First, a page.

Tredyffrin Easttown Historical Society
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Source: July 1979 Volume 17 Number 3, Pages 71–72

Some Memories of the Valley Forge Area

Page 71

We came here to the Valley Forge area in 1903, when I was only eight years old, so I cannot vouch for the 100% accuracy of what I think I remember!

In those days the creek road was lower than it is now. In heavy rains, the creek would rise so that sometimes Dad would report driving to Valley Forge station through water up to the floor of the buggy.

There were the ruins of two old stone factory buildings between the creek and the road, one on either side of what is now State Route 23. I remember these quite well, as their walls were at that time decorated with lurid posters of Pawnee Bill's Wild West Shows. (One, in particular, was of a Sioux "Sun Dance", I think, where the warriors danced around a pole to which others were fastened by cords attached to sticks stuck through their breasts, the idea be­ing for them to tear themselves loose. I guess it had some religious significance, but I thought it pretty horrible.)

There had been a big dam on the south side of Route 23, which I presume had furnished power to the two factories, but it had long since been washed out or torn out.

I think there had also been a few small houses for the mill hands on the right, or east side, of the creek road just south of where it ran into Route 23, but these too had completely disappeared.

Page 72

On the northeast corner of Route 23 and the Creek Road was the old Washington Hotel. It was torn down some years ago to make room for the Bake House. West of the creek, going up the hill, was the village of Valley Forge, but most of it too has been taken over by the Park and torn down.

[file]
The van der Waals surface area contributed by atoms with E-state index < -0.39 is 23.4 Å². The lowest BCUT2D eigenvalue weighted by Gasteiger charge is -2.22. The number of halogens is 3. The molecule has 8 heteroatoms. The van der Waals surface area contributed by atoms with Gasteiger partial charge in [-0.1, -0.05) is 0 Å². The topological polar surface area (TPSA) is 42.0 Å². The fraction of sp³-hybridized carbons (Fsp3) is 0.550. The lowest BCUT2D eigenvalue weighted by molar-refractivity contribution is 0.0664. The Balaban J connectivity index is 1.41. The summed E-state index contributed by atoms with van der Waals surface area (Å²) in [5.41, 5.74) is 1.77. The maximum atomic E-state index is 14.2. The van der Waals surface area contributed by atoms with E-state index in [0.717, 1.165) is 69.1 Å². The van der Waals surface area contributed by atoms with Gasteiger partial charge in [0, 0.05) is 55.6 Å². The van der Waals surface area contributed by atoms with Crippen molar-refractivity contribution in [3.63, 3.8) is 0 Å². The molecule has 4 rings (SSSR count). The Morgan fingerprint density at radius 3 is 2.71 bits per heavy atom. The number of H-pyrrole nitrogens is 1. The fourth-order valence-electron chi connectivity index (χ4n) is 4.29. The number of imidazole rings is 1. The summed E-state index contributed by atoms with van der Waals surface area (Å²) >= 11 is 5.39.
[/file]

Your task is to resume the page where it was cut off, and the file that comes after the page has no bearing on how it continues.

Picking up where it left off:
Then, if I remember rightly, a new dam was built about where the old one had been. There was also a small mill or factory on the southwest corner of Route 23 and the Creek Road. This dam was quite a high one, and backed the water up as far as the covered bridge. The Creek Road had been raised, but still the water level was only a foot or so below the road. The lake formed by the dam made a very pretty body of water, and a good view of it could be obtained from the sharp turn on the upper drive. The trees were cut down to give a view of the valley and the lake (which many people mistakenly thought was the river).

When this dam was built, the water covered the ruins of the "Valley Forge", which had been visible until then.

When the dam was later torn down and the present smaller dam built, the lake was found to be filled with mud, under which the old forge had been completely buried. This explains the 3' or 4' high sand banks and flats on each side of the creek now.

The "Martha Washington Spring" was in use then, and many people stopped there for water. But little by little it was first fixed up with masonry and finally closed off, and now has practically disappeared. It was at the lower end of the lake that I described earlier.


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